And a Coin Saved is a Coin Earned

Looking at the pile of one shilling coins accumulated over two years, an idea occurred to me. Why not take the whole lot to a blacksmith to be smelted and fashioned into an object that will grace my table stand?  But a contrary idea had me thinking otherwise. What if the authorities of the day caught me in the act and charged me with defacing a government property, nay, a national currency?

  Even if the sophisticated safe breaker in Kenya had gained access to my house and pried the little simple safe box open, he no doubt would have got a heart attack wondering whether it was worth the effort seeing that, despite one shilling coins still in circulation, no one would gladly accept them!

  On 1st June, 2019, the Central Bank of Kenya launched new generation currency notes in line with the 2010 constitution. However, not many were amused seeing the retention of the image of Jomo Kenyatta, with financial mandarins defending same claiming the statue is part of the landmark Kenyatta International Convention Centre (KICC). But beyond the fanfare of the new generation currency launch, many are still unimpressed by the new look banknotes, with jokes out there they resembles nothing sort of concert tickets!

  And back to the one shilling coins, their retention was contrary to expectations of many. Given that not even mama mbogas who ekes a living by roadsides selling their greenies can accept them, or even the village shopkeepers, it would then be surmised the one shilling coin would have been withdrawn from circulation like yesterday.

  Recall the times even supermarkets regarded the said coins as sort of a plague, and for any purchase that saw a customer getting change of less under five or ten shilling, the attendants had devised a way where the change was converted into a takeaway thing like few sweets, match boxes or anything of lesser value? That was before the CBK read the riot act insisting there was enough one shilling coins in circulation and customers must desist from accepting alternative change. It seemed the directive was aimed at supermarkets, for going by the trend; many a trader like mama mboga in the dusty village street or an itinerant merchant did not comply, but instead rounded the price to the nearest whole number. You may have thought a bunch of spinach leaves increased in value, or the number of leaves making the bundle were increased, to warrant such rounding, but the truth is the bundle remained the same, or was reduced a bit, with explanation inflation is to blame, or a shilling coin is valueless. For the likes of village shopkeepers, the increasing of an item price, say from Sh7 to Sh10, has more to do with making a super profit than factoring such costs as transportation – buying in bulk from retail stores sees them getting price discounts to begin with.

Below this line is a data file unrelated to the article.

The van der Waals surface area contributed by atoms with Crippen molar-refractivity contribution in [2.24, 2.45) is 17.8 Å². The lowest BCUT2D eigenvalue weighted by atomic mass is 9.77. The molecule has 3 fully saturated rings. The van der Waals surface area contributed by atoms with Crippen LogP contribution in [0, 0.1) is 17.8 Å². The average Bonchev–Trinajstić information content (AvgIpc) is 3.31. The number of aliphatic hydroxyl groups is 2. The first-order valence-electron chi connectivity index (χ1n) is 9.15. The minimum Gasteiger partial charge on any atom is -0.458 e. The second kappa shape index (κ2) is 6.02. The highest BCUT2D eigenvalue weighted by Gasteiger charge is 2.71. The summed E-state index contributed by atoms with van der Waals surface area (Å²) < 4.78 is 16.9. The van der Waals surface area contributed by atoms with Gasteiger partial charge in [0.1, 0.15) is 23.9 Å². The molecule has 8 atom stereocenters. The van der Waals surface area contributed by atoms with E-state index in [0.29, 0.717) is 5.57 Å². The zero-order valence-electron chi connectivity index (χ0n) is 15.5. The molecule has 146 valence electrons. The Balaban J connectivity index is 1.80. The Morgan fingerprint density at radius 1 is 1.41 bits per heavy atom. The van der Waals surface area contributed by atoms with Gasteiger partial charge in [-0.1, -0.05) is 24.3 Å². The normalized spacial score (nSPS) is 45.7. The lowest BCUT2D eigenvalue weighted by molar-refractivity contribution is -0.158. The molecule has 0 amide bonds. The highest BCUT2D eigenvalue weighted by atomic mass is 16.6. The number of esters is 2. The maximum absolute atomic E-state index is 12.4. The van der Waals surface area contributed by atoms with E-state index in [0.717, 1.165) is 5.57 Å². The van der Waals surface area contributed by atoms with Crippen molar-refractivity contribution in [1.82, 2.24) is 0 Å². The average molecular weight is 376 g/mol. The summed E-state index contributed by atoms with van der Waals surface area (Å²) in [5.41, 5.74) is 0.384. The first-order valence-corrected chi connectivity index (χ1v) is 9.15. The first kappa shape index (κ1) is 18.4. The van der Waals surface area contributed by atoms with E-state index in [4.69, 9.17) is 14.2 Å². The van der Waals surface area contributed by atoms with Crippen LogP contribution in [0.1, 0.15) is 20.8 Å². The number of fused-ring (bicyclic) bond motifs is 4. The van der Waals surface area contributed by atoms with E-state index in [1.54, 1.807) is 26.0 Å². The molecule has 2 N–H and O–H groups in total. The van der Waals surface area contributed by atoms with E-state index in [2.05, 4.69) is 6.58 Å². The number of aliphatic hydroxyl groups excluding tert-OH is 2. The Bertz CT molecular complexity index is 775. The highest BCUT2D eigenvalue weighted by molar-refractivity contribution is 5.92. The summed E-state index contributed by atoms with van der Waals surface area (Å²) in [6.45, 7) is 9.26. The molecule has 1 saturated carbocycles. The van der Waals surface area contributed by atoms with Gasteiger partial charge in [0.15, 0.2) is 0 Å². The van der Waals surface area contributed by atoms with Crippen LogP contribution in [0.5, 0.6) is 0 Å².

That many would rather shop at supermarkets and at a fair price than at the shop around the corner is not in contention. For those in the loyalty card scheme, accumulated points with each shopping, which can be redeemed later, perhaps makes them locked to a particular supermarket. However, every customer may wonder what to do with the one shilling coins given as change. I had seen few threw such change away upon exiting the door. And what may surprise one is that nobody, not even street urchins, seems interested in picking them! Each time I would receive such change, I would simply drop them in a tin container. Not that I was storing them for later use, but to be souvenirs when the coin - the one shilling coin - may no longer be in circulation.

  At times, we may find ourselves in that tricky situation where we may need to make a purchase vitiated by necessity. It could be that time when our finances are down and, remembering there are some coins lying somewhere in the house, curiosity gets the better of us. Being a weekend and in need of detergent and a few items from the village shop, I decided to have a look at the safe box, and emptied it on the table. I was surprised at the treasure trove, and employed myself in the next few minutes counting the accumulated coins and placing piles of ten, one shillings on the table. Seven neat piles, not very bad, or so I thought pocketing the bulky currency and heading to the shop around the corner.

  After ordering few items and asking for the bill, I dipped my hand in the pocket and carefully laid down gleaming and rusty coins on the counter.

  It seemed the shopkeeper was thunderstruck!

  “What is this?” the stunning lady entrepreneur asked, looking at me with those eyes that communicated a silent message that, by any pretensions, must have been ‘are you crazy?’

  I don’t recall whether I mumbled, or words came out in a tangled jumbling in form of a reply, for the next I heard from her was, “no shilling one coins are accepted here!”

  To cut the story short, she allowed I carry the goods on credit, seeing I was amongst her customers who rarely defaulted, but not before she told me in a chagrined voice to bring ‘proper money’ the next day.

  I did not know whether to dispose with the whole lot of coins by either throwing them down the pit latrine or randomly hurling them away by roadsides as I walked home.

  And that is when it occurred to me smelting and converting them to a priceless item would do.

  But come the next day and I carried the whole treasure with me to the supermarket where, gladly, I managed to exchange them with ‘proper money’, to quote the shopkeeper, and walk out with a Cheshire cat smile.

  Well, the safe box is still ringing with the sound of a coin or two anytime I get same as change from supermarkets. And it will be a repeat of the ritual when the coins have accumulated enough to warrant another supermarket ‘forex’ trip.

  A coin saved is a coin earned!


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